The London Bridge Water Works Company, founded in 1581, was the first company in the world to bring water into homes. They used water wheels installed under the arches of London Bridge to pump water into the houses of those who could afford the service. By 1850, eight water companies in London operated an extensive supply network throughout the city, pumping water from sites such as Kew Bridge, now the museum site.

Wheel of a steam engine at the Museum of Water & Steam in London
Wheel of a steam engine at the Museum of Water & Steam in London

The birth of the London sewer system

The population of London had increased significantly by 1850. However, the sewer system was still rudimentary. It involved dumping dirty water and chamber pot contents directly into rivers or streets. Many small rivers in London were covered to hide the disgusting smell, but the sewage still made its way into the Thames.

The Industrial Revolution worsened the situation, adding factory sewage to the mix. The problem peaked in 1858, known as The Great Stink when the smell of the Thames was so unbearable that the British Parliament had to adjourn.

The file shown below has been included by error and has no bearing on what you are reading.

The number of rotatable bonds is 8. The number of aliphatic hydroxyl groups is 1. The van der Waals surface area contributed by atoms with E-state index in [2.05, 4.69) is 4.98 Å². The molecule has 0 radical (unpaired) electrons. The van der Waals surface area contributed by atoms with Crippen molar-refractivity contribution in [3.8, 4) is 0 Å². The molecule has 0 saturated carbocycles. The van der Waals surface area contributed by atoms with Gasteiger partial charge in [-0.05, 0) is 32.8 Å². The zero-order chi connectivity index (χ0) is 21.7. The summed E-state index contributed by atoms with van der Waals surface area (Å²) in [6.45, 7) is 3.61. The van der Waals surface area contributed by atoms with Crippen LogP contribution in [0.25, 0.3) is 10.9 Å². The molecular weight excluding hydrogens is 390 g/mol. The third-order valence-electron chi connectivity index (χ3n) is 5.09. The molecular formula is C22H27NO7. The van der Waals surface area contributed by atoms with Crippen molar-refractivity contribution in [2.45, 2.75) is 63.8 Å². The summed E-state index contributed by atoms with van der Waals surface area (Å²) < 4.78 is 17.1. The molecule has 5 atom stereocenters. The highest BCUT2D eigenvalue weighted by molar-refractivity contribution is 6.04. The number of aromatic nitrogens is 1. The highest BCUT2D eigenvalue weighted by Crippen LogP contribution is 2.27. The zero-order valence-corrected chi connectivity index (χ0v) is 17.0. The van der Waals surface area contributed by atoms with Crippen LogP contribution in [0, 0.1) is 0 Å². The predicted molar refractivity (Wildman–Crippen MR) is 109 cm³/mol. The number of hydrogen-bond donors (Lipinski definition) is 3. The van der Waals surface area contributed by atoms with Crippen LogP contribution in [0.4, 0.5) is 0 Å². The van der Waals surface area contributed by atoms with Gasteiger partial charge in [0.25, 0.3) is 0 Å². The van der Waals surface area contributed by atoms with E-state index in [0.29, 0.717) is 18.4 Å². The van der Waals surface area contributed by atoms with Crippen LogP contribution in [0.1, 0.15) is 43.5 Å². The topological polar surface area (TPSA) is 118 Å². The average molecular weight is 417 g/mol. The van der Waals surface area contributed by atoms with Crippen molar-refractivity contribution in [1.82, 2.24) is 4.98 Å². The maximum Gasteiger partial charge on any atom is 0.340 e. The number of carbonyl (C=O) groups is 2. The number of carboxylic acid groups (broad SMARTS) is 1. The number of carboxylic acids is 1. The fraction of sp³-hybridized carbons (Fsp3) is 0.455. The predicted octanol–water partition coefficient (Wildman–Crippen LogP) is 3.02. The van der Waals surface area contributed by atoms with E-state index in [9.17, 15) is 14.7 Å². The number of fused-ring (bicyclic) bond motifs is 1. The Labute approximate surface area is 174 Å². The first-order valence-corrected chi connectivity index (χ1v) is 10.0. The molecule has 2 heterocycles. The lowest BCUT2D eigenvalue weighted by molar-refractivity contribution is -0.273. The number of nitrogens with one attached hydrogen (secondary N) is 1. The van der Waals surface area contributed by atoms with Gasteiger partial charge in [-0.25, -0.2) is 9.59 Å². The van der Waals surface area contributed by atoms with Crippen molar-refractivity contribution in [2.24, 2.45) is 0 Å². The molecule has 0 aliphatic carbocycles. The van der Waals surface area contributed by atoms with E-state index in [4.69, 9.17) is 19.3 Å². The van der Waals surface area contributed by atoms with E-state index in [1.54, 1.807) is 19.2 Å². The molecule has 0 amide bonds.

Eventually, people realised that throwing waste into rivers was not a good idea, and the first modern sewers were built in Victorian England. The first sewage pumping station in London, the Crossness Pumping Station, was established shortly after the opening of a similar facility in Liverpool.

Toilets, bathtubs, sinks and boilers on display at the Museum of Water & Steam in London
Toilets, bathtubs, sinks and boilers on display at the Museum of Water & Steam in London

London’s deadly drinking water

Apart from the unpleasant odour, a big issue with London’s water during the 19th century was micro-organisms in the Thames River, which caused diseases like cholera and typhus. At that time, people were unaware of these micro-organisms and used to drink the same sewage water. The authorities were more concerned with getting rid of the stench than addressing the root cause of the diseases.

The Museum of Water & Steam in London highlights the contribution of John Snow, a British physician who experimented with London’s waters in 1854. Snow observed that cholera cases dropped significantly among Londoners who received water from a cleaner part of the Thames. This experiment laid the foundation for epidemiology and hygiene in medicine.